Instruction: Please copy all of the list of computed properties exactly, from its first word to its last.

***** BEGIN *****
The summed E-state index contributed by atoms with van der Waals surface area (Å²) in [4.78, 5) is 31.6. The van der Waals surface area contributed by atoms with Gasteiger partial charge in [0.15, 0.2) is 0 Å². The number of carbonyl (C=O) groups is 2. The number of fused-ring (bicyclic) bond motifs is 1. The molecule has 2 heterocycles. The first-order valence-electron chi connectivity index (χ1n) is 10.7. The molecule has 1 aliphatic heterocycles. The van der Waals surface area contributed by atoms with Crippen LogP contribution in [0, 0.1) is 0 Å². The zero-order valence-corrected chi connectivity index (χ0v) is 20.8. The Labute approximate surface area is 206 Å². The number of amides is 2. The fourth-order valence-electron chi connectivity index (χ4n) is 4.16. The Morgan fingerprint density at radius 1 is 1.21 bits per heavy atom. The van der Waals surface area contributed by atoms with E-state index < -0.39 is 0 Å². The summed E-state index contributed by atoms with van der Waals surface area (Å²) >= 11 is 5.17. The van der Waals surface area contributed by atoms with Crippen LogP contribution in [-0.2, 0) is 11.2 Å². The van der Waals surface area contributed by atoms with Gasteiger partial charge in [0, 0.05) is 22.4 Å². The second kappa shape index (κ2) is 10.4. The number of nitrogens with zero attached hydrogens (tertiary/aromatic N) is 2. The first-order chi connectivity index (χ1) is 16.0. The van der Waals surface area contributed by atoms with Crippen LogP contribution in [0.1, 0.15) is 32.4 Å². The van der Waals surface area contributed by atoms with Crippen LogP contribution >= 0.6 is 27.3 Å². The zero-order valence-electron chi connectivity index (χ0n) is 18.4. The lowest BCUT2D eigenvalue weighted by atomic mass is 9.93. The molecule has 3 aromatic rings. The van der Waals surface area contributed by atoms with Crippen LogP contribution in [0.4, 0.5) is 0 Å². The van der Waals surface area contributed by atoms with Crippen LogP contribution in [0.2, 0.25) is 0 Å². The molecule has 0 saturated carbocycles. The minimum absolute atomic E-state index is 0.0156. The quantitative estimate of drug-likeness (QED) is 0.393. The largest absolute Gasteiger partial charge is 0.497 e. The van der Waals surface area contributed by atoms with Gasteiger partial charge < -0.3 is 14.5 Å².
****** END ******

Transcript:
The summed E-state index contributed by atoms with van der Waals surface area (Å²) in [4.78, 5) is 31.6. The van der Waals surface area contributed by atoms with Gasteiger partial charge in [0.15, 0.2) is 0 Å². The number of carbonyl (C=O) groups is 2. The number of fused-ring (bicyclic) bond motifs is 1. The molecule has 2 heterocycles. The first-order valence-electron chi connectivity index (χ1n) is 10.7. The molecule has 1 aliphatic heterocycles. The van der Waals surface area contributed by atoms with Crippen LogP contribution in [0, 0.1) is 0 Å². The zero-order valence-corrected chi connectivity index (χ0v) is 20.8. The Labute approximate surface area is 206 Å². The number of amides is 2. The fourth-order valence-electron chi connectivity index (χ4n) is 4.16. The Morgan fingerprint density at radius 1 is 1.21 bits per heavy atom. The van der Waals surface area contributed by atoms with E-state index < -0.39 is 0 Å². The summed E-state index contributed by atoms with van der Waals surface area (Å²) >= 11 is 5.17. The van der Waals surface area contributed by atoms with Crippen LogP contribution in [-0.2, 0) is 11.2 Å². The van der Waals surface area contributed by atoms with Gasteiger partial charge in [0, 0.05) is 22.4 Å². The second kappa shape index (κ2) is 10.4. The number of nitrogens with zero attached hydrogens (tertiary/aromatic N) is 2. The first-order chi connectivity index (χ1) is 16.0. The van der Waals surface area contributed by atoms with Crippen LogP contribution in [0.1, 0.15) is 32.4 Å². The van der Waals surface area contributed by atoms with Crippen LogP contribution >= 0.6 is 27.3 Å². The zero-order valence-electron chi connectivity index (χ0n) is 18.4. The lowest BCUT2D eigenvalue weighted by atomic mass is 9.93. The molecule has 3 aromatic rings. The van der Waals surface area contributed by atoms with Crippen LogP contribution in [0.4, 0.5) is 0 Å². The van der Waals surface area contributed by atoms with Crippen LogP contribution in [0.2, 0.25) is 0 Å². The molecule has 0 saturated carbocycles. The minimum absolute atomic E-state index is 0.0156. The quantitative estimate of drug-likeness (QED) is 0.393. The largest absolute Gasteiger partial charge is 0.497 e. The van der Waals surface area contributed by atoms with Gasteiger partial charge < -0.3 is 14.5 Å².